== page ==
Stubben is a good starter saddle and many go on with those saddles to the higher levels without a problem.

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            • #7
              Stubbens are good quality lower level saddles that last FOREVER. My mom who is in her 60's still has her Stubben that she got when she was in her teens. Now I personally find it horribly uncomfortable, but I spoiled myself by purchasing an Antares
              Fils Du Reverdy (Revy)- 1993 Selle Francais Gelding
              My equine soulmate
              Mischief Managed (Tully)- JC Priceless Jewel 2002 TB Gelding

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              • #8
                Originally posted by dani0303 View Post
                Stubbens are good quality lower level saddles that last FOREVER. My mom who is in her 60's still has her Stubben that she got when she was in her teens. Now I personally find it horribly uncomfortable, but I spoiled myself by purchasing an Antares
                That riders are individuals and no two built alike is another consideration.
                Your daughter would be best served by trying several saddles before buying one, to see what type will feel just right.

                I love the feel of Stubbens and Passiers, but Kiefers feel more like a bump on a log and some really flat, hunter type saddles I tried are worse than no saddle for me and I am used to a racing exercise saddle, that also works fine for me.

                Have her try several, maybe take some lessons in them at the trainers and then decide what would be best for the situation.

                Comment


                • #9
                  Originally posted by dani0303 View Post
                  Stubbens are good quality lower level saddles that last FOREVER. My mom who is in her 60's still has her Stubben that she got when she was in her teens. Now I personally find it horribly uncomfortable, but I spoiled myself by purchasing an Antares
                  Yup, I'm only slightly younger than your mom, got my Siegfried at 17, now 40 years later it is gorgeous and in very good condition. Of course it was stored for about 30 of those years. I highly recommend them but have to say, once I bought my CWD I am spoiled also.

                  Still, I think its an excellent choice for a first saddle.

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                  • #10
                    Originally posted by BAC View Post
                    Yup, I'm only slightly younger than your mom, got my Siegfried at 17, now 40 years later it is gorgeous and in very good condition. Of course it was stored for about 30 of those years. I highly recommend them but have to say, once I bought my CWD I am spoiled also.

                    Still, I think its an excellent choice for a first saddle.
                    I got my Stubben Rex also 40 years ago, have been using it all these years, is my colt starting saddle and still use it now.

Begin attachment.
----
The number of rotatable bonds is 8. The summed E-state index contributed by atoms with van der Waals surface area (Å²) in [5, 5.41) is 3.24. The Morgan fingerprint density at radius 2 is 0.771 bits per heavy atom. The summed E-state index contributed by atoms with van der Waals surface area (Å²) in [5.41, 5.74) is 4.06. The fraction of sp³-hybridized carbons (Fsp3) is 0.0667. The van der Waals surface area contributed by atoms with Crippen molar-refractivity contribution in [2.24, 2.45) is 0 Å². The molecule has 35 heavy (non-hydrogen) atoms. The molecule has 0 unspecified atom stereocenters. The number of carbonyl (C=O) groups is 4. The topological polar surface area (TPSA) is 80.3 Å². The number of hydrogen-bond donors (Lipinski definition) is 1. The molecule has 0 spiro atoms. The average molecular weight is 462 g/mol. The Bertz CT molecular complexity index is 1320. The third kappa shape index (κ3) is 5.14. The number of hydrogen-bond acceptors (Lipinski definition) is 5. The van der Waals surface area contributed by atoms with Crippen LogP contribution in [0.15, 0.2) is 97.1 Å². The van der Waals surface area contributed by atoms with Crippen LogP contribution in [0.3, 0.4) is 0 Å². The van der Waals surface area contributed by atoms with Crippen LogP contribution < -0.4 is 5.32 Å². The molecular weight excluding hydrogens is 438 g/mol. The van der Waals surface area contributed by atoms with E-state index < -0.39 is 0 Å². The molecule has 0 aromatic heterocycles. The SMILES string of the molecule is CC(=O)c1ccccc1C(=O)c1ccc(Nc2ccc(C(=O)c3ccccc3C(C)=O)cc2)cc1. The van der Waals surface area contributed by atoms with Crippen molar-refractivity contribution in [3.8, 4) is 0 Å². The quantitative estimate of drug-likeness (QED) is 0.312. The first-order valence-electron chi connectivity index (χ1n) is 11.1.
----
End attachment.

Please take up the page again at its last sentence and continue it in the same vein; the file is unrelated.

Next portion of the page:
Like the bunny, it keeps on keeping on.

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                    • #11
                      Not sure if you want to go with a Stubben for HS, however, I do have a Stubben Roxane and absolutely LOVE it.
                      What I will say is, Stubbens tend to be alittle slippery, leather wise, so I opted for the "deluxe" leather which is really quite grippy. It was an extra $500, but well worth the price.
                      I have ridden in my new saddle for approx 20 hours and there is hardly any stirrup leather wear marks on it so far. I do wish I got the "biomex" option on the seat, but oh well, maybe next time.
                      Best of luck in your saddle search.
                      Have you looked into the Pessoa Baloubet? I really liked that saddle, and it is wool flocked, unlike most Beval models.

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                      • #12
                        Also consider your horse -- especially if he is a wide QH. My Appendix has that wide QH back and big shoulder and Stubbens that I have tried simply don't fit him.
                        Life doesn't have perfect footing.

                        Bloggily entertain yourself with our adventures (and disasters):
                        We Are Flying Solo

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                        • #13
                          Love the Siegfried also. We ride QH eventing and have used them successfully.

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                          • #14
                            I'm a huge fan of the Roxanne jumping, but not for starting out.

                            I like the Eldelweiss a lot.

                            I'm no on my second Antares, have an ancient Hermes, an older Beval Devon and a Zaldi... but almost everyone at my barn has a Stubben. I ride in them fairly often riding other people's horses and I really like them. My favorite is the Roxanne... which is what I had my Antares built like when I got it. (Deep, long, forward flap and biiig blocks)
                            friend of bar.ka